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WPIC 126.02 Criminal Mischief—Felony—Elements

11A WAPRAC WPIC 126.02Washington Practice Series TMWashington Pattern Jury Instructions--Criminal

11A Wash. Prac., Pattern Jury Instr. Crim. WPIC 126.02 (5th Ed)
Washington Practice Series TM
Washington Pattern Jury Instructions--Criminal
January 2024 Update
Washington State Supreme Court Committee on Jury Instructions
Part XIII. Miscellaneous Crimes
WPIC CHAPTER 126. Public Disturbance
WPIC 126.02 Criminal Mischief—Felony—Elements
To convict the defendant of the crime of [felony] criminal mischief, each of the following elements of the crime must be proved beyond a reasonable doubt:
(1) That on or about (date), the defendant used, threatened to use, or participated in the use of force against another person or against property;
(2) That the defendant acted knowingly and unlawfully;
(3) That the defendant was acting with three or more other persons;
(4) That the defendant was armed with a deadly weapon; and
(5) That any of these acts occurred in the State of Washington.
If you find from the evidence that each of these elements has been proved beyond a reasonable doubt, then it will be your duty to return a verdict of guilty.
On the other hand, if, after weighing all of the evidence, you have a reasonable doubt as to any one of these elements, then it will be your duty to return a verdict of not guilty.
Use the bracketed word “felony” only if the jury is also being instructed on the gross misdemeanor form of criminal mischief (WPIC 126.03 (Criminal Mischief—Gross Misdemeanor—Elements)).
With this instruction use WPIC 10.02 (Knowledge—Knowingly—Definition) and WPIC 2.06 (Deadly Weapon—Definition as Element—Firearm or Explosive) (or the related instruction, WPIC 2.06.01 (Deadly Weapon—Definition as Element—Weapons Other than Firearms or Explosives)).
If the prosecutor is seeking an enhanced penalty under RCW 9.94A.825 and 9.94A.510, that matter is separate and in addition to the felony element of being armed with a deadly weapon. In that event, use WPIC 160.00 (Concluding Instruction—Special Verdict—Penalty Enhancements), WPIC 190.01 (Special Verdict Form—Deadly Weapon) (or the related instruction WPIC 190.02 (Special Verdict Form—Firearm)), and WPIC 2.07 (Deadly Weapon—Definition for Sentence Enhancement—Special Verdict—General) (or the related instructions WPIC 2.07.01 (Deadly Weapon—Definition for Sentence Enhancement—Special Verdict—Knife) or WPIC 2.07.02 (Deadly Weapon—Definition for Sentence Enhancement—Special Verdict—Firearm)) with this instruction.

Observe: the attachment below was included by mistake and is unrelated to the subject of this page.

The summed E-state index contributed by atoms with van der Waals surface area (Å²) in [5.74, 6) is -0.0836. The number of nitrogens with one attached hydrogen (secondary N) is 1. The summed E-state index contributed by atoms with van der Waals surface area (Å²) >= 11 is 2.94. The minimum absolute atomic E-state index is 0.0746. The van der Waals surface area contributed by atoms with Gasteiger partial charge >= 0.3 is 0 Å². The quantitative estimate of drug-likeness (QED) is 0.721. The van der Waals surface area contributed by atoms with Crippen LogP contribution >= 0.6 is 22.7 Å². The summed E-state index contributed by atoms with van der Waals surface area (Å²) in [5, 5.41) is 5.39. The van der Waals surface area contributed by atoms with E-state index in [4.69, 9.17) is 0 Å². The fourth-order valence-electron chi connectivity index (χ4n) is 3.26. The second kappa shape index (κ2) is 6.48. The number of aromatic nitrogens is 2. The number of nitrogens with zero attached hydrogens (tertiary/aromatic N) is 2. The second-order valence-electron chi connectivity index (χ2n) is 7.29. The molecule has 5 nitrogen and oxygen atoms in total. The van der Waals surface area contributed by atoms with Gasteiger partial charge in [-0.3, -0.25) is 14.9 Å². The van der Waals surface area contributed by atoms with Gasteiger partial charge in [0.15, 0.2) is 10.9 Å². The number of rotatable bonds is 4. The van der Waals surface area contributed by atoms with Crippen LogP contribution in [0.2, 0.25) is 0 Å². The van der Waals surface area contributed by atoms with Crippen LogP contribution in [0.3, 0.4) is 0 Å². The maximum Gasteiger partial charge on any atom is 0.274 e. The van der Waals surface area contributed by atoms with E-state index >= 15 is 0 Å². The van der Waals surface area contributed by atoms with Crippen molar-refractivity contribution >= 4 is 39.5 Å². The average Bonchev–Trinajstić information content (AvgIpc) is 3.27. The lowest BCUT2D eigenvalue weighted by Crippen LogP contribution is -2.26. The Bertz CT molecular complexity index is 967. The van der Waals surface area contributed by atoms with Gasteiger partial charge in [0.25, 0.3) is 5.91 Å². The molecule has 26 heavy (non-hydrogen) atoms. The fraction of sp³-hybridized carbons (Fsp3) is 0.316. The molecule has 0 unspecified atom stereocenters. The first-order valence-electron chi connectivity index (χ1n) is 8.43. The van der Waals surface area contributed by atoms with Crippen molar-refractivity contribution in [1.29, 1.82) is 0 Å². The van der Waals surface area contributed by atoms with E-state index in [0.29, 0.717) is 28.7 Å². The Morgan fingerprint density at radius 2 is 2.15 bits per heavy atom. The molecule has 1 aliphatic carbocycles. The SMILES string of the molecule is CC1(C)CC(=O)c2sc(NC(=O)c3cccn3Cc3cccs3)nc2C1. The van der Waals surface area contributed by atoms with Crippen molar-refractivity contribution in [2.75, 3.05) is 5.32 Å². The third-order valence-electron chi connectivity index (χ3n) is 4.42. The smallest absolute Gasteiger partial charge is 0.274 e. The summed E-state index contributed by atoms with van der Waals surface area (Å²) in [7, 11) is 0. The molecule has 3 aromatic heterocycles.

For a discussion of the phrase “any of these acts” in element (5), see WPIC 4.20 (Introduction) and the Note on Use to WPIC 4.21 (Elements of the Crime—Form).
RCW 9A.84.010(2)(b). In 2013, the Legislature changed the name of the crime from riot to criminal mischief. Laws of 2013, Chapter 20, § 1 (effective January 1, 2014).
If the defendant was armed with a deadly weapon, criminal mischief is a class C felony; otherwise it is a gross misdemeanor. Being so armed is an element of the felony offense. The special verdict for an enhanced penalty must be handled separately. See the Comment to WPIC 160.00 (Concluding Instruction—Special Verdict—Penalty Enhancements). Under this statute, the defendant must be personally armed. State v. Montejano, 147 Wn.App. 696, 703–04, 196 P.3d 1083 (2008); see also State v. Hayes, 164 Wn.App. 459, 262 P.3d 538 (2011).
The statute uses the word “unlawfully.” What is unlawful will depend on the facts and circumstances of each case.
The former statute defining riot, RCW 9.27.040, was held constitutional against the charge it was vague, unclear, uncertain, confusing, ambiguous and violative of the right to peaceful assembly under the first amendment to the U.S. Constitution. State v. Orange, 78 Wn.2d 571, 478 P.2d 220 (1970).
Interpreting the prior statute which contained “acting with,” the court held that the crime is predicated on group conduct and the specific complicity element is set forth in statute. State v. Montejano, 147 Wn.App. at 701–03. The defendant is “legally accountable for the conduct of another person by the law defining the crime.” The general accomplice definition is inapplicable. State v. Montejano, 147 Wn.App. at 703.
[Current as of September 2019.]
End of Document